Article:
Khruschev, Communism and the End of the Eastern Bloc

On this day in 1959, Soviet Premier Nikita Khrushchev is banned from Disneyland and explodes in characteristic anger. The pugnacious and portly leader had been touring Los Angeles, including a visit at 20th Century Fox.

This stop became the Hollywood event of the year, with the likes of Frank Sinatra, Gary Cooper, Elizabeth Taylor, Dean Martin, Ginger Rogers, Kirk Douglas, Jack Benny, Tony Curtis, Zsa Zsa Gabor, Bob Hope, Debbie Reynolds and David Niven, among hundreds more, packed into a lunch with the top communist.

It was during this fete at Fox’s elegant commissary, the Cafe’ de Paris, that Khrushchev’s staff learned the Disneyland visit was a scratch due to personal safety concerns of the LAPD, based on their 73-page security protocol for the protection of the Premier and his wife Nina.

After a 45 minute polemic of vitriol defending communism, Khrushchev voiced his disappointment, bellowing “Just now, I was told that I could not go to Disneyland. I asked, why not? What is it? What do you have there – rocket launching pads? Is there a cholera epidemic down there? Have gangsters taken control of the place? Your police are strong enough to lift up a bull; surely they are strong enough to take care of gangsters?” His fist punched the air above his red face. “That’s the situation I find myself in. For me, such a situation is inconceivable! I cannot find words to explain this to my people.”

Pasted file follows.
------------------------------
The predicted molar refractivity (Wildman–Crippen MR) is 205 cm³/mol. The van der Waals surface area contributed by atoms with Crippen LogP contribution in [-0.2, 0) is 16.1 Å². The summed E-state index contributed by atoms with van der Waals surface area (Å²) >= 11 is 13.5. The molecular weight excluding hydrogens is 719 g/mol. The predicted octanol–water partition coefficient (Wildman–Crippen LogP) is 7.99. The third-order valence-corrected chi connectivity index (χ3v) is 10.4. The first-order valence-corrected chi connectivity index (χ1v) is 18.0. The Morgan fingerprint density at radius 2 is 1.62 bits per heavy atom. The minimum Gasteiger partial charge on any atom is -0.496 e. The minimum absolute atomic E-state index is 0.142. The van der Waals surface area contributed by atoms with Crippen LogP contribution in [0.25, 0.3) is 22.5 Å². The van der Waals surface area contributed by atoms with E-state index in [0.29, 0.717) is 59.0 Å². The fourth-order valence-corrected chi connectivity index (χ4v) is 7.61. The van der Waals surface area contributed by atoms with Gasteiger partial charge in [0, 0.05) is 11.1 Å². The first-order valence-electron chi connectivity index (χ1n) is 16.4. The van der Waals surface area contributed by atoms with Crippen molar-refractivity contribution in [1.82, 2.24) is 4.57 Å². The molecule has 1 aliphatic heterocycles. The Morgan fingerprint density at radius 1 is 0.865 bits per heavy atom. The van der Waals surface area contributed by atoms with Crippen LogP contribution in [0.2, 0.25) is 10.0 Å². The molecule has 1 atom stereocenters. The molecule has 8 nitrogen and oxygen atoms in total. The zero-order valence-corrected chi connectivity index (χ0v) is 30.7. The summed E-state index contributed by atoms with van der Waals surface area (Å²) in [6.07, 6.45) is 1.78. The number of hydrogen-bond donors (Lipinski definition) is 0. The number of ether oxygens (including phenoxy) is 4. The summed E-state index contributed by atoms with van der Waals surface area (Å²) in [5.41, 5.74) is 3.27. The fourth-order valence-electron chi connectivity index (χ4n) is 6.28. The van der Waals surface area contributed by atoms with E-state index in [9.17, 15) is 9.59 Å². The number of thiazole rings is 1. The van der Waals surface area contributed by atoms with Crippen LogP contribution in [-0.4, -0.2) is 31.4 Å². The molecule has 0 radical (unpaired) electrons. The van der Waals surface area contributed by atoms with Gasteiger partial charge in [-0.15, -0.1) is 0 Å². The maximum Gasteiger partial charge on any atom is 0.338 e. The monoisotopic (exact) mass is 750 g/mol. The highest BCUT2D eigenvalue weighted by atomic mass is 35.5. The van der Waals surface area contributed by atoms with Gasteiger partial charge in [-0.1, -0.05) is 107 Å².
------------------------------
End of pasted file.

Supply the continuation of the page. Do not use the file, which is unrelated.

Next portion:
Sitting in the audience, Mrs. Khrushchev told David Niven she truly was disappointed she couldn’t see Disneyland. Hearing that, Sinatra, sitting next to Nina Khrushchev, leaned over and whispered in Niven’s ear. “Screw the cops!” Tell the old broad that you and I will take ’em down there this afternoon.”

Notwithstanding his bellicosity, it was Khrushchev’s nuanced policies of De-Stalinization, “Reform Communism” and Peaceful Co-Existence which spelled his eventual doom; the failures in agriculture, the quarrel with China, and the humiliating resolution of the Cuban missile crisis had brought his reign to the tipping point.

In a plot befitting a Hollywood movie, On October 14, 1964, after a palace coup orchestrated by his protégé and deputy, Leonid Brezhnev, the Central Committee accepted Khrushchev’s request to retire from his position as the party’s first secretary and chairman of the Council of Ministers of the Soviet Union because of “advanced age and poor health.” He was 70.

In the ensuing seven years, while under loose guard, Khrushchev recorded 180 hours of reminiscence, which were converted into 820 pages, smuggled out of the USSR and published as “Khrushchev Remembers.” Indeed, many observers cite this tome as the playbook for Glasnost and Perestroika, the pincers of the Eastern Bloc’s eventual undoing in 1991

And here, our story of the stout man with the noisy shoe endeth.

Author: Bill Urich

A tail-end baby-boomer, Bill Urich was born in Cleveland to a grade school teacher and her Navy vet husband, and reared in Greater Detroit. Working his way through school primarily at night, Mr. Urich holds a Bachelor’s in Journalism, Phi Beta Kappa, and a Juris Doctorate from Wayne State University. In his legal career he has acted as an assistant state prosecutor, city attorney, special prosecutor, mediator, magistrate, private practitioner and mayor of Royal Oak, a large home-rule city in Michigan. Mr. Urich continues in private practice and municipal prosecution, is on faculty to DePaul University, pens regular contributions to political publications, and remains active in selected campaigns and causes related to labor, social and criminal justice. A father of three mostly-grown sons, he spends his precious free time on family, friends, the pursuit of happiness, beauty and truth, three rescue cats, and fronting the rock band Calcutta Rugs from behind the drum kit.

What say you, the people?